For many of the suffragettes, this was not what they had hoped for from the head of the Church of England, as most mistook his actions as being anti-women’s suffrage, and others believed that he should show his support for their cause more openly.

It is easy to feel the suffragettes’ frustration when reading these letters. In particular, Ethel Smyth (1858-1944), who was well-known for composing The March of the Women and conducting singing through her prison bars with a toothbrush, writes page after page to the Archbishop, venting her frustration and claiming that women are, in her opinion, being ignored and will continue to be ignored unless their point is made through militant acts. Smyth was not afraid to speak her mind about the politicians of the time:

“…if ever I come across Mr Asquith’s path… I shall say, as loudly and distinctly as I can, that I think it disgraceful that millions of women shall be trodden underfoot because of the “convictions” of an old man who notoriously can’t be left alone in a room with a young woman after dinner.” (Letter to Davidson from Ethel Smyth, 11 February 1914, from Davidson 516)

Signature of Dame Ethel Smyth as found on one of her letters to Archbishop Davidson

When reading Davidson’s replies to these letters, one is struck by how careful the Archbishop is not to be associated with the actions of the suffragettes, although his frustration at being misrepresented is also clear:

“Would it not be fairly said “they have even converted a stolid Archbishop?” whereas in the first place he was fairly converted before…” (Letter from Davidson to Miss Agnes Gardiner, 5 March 1907, from Davidson 515)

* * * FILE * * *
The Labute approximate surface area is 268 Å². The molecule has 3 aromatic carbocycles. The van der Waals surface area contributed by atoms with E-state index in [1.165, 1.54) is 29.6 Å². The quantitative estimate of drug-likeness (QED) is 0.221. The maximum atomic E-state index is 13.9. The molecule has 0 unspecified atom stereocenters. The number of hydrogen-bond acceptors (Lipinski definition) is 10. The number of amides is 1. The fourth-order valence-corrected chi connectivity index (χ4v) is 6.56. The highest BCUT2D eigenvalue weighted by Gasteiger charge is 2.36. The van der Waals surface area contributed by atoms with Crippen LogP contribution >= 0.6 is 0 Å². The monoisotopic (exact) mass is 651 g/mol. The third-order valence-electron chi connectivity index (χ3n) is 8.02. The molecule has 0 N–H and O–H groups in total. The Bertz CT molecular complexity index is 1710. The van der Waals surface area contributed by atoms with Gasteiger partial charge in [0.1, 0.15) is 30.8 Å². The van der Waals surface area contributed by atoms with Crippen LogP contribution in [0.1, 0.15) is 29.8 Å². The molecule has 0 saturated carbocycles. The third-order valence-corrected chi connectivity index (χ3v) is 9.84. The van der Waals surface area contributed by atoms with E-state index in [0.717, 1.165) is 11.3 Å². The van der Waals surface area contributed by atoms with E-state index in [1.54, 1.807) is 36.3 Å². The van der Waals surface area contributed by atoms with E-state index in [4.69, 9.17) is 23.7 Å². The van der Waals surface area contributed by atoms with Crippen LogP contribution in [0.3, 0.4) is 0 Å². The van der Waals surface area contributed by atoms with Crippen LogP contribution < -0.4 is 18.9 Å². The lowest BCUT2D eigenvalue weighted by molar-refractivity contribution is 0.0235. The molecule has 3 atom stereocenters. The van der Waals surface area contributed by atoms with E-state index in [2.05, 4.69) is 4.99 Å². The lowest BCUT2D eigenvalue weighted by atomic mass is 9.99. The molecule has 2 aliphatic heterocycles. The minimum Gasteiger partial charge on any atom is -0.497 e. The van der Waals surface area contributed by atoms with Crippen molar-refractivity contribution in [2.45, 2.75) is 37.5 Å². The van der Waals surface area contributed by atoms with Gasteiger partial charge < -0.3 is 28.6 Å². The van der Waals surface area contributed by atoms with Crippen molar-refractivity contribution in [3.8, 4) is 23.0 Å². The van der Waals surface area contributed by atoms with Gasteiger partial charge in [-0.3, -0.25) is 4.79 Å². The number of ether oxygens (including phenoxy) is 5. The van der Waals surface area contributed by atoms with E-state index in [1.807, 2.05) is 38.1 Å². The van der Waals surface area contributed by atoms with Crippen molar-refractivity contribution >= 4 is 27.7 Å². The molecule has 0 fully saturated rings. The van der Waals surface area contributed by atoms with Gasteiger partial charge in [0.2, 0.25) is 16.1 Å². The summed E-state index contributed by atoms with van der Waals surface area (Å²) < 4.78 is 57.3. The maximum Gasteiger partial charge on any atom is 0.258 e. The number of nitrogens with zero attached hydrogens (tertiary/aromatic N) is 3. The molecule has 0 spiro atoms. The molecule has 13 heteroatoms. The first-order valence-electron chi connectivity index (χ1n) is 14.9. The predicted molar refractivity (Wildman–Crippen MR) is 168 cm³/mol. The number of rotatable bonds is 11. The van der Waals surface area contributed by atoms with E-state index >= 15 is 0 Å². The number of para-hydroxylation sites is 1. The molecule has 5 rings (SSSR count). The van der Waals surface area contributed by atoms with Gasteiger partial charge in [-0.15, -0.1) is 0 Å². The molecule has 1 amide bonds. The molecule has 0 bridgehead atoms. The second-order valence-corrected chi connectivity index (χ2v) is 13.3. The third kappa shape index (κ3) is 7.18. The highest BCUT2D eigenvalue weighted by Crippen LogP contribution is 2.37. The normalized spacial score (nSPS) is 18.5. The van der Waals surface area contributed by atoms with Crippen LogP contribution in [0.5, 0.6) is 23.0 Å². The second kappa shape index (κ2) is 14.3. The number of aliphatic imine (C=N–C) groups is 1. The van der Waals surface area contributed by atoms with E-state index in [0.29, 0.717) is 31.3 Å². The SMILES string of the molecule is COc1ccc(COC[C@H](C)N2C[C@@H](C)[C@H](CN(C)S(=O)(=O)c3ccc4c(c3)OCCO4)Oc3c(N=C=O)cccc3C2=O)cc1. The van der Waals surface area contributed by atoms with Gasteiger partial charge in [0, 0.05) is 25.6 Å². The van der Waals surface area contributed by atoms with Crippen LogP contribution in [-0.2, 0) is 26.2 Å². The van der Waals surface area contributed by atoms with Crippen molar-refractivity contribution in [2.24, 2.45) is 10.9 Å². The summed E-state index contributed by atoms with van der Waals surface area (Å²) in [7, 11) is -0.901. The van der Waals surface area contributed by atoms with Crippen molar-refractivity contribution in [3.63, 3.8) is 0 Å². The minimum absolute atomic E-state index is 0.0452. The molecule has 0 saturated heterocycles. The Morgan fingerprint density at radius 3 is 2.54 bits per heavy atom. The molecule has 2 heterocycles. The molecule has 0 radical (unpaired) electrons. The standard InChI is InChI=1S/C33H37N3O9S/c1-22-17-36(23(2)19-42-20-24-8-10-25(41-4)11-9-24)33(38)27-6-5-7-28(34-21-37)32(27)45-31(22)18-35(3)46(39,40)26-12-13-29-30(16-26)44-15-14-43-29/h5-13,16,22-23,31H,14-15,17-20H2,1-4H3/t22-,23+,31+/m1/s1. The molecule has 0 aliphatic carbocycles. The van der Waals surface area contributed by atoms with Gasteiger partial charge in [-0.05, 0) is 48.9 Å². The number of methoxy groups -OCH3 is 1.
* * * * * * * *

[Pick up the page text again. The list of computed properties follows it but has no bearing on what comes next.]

He is also keen to inform the suffragettes of the damage he believes they are doing to the cause and to the efforts of the suffragists in general by partaking in violent actions such as window smashing, throwing missiles at MPs and other illegal activities.

“I fear [the suffragettes] are daily strengthening the hands of those who say, untruly as I think, that the enthusiasm of good women is apt to lack the kind of balanced judgement which is specially called for in dealing with large political questions.” (Letter from Davidson to Lady Blomfield, 25 October 1909, from Davidson 515)

For many of the WSPU, Davidson’s actions weren’t enough. The Union’s most prolific and founding member, Mrs Emmeline Pankhurst (1858-1928), was in and out of prison. She underwent hunger strikes and submitted to force feeding, which caused her to be a victim of the infamous ‘Cat and Mouse Act’. Whilst in prison, she wrote to Davidson, asking for an audience. Unfortunately, Davidson felt unable to visit her, due to her associations with the suffragettes. The meeting never took place, although Mrs Pankhurst makes her views on the situation clear:

“… I shall call upon women to refuse to obey and men to vote against, a Government which while professing the principles of representative Government, refuses to apply them to women…” (Letter to Davidson from Emmeline Pankhurst, 31 March 1914, for Davidson 516)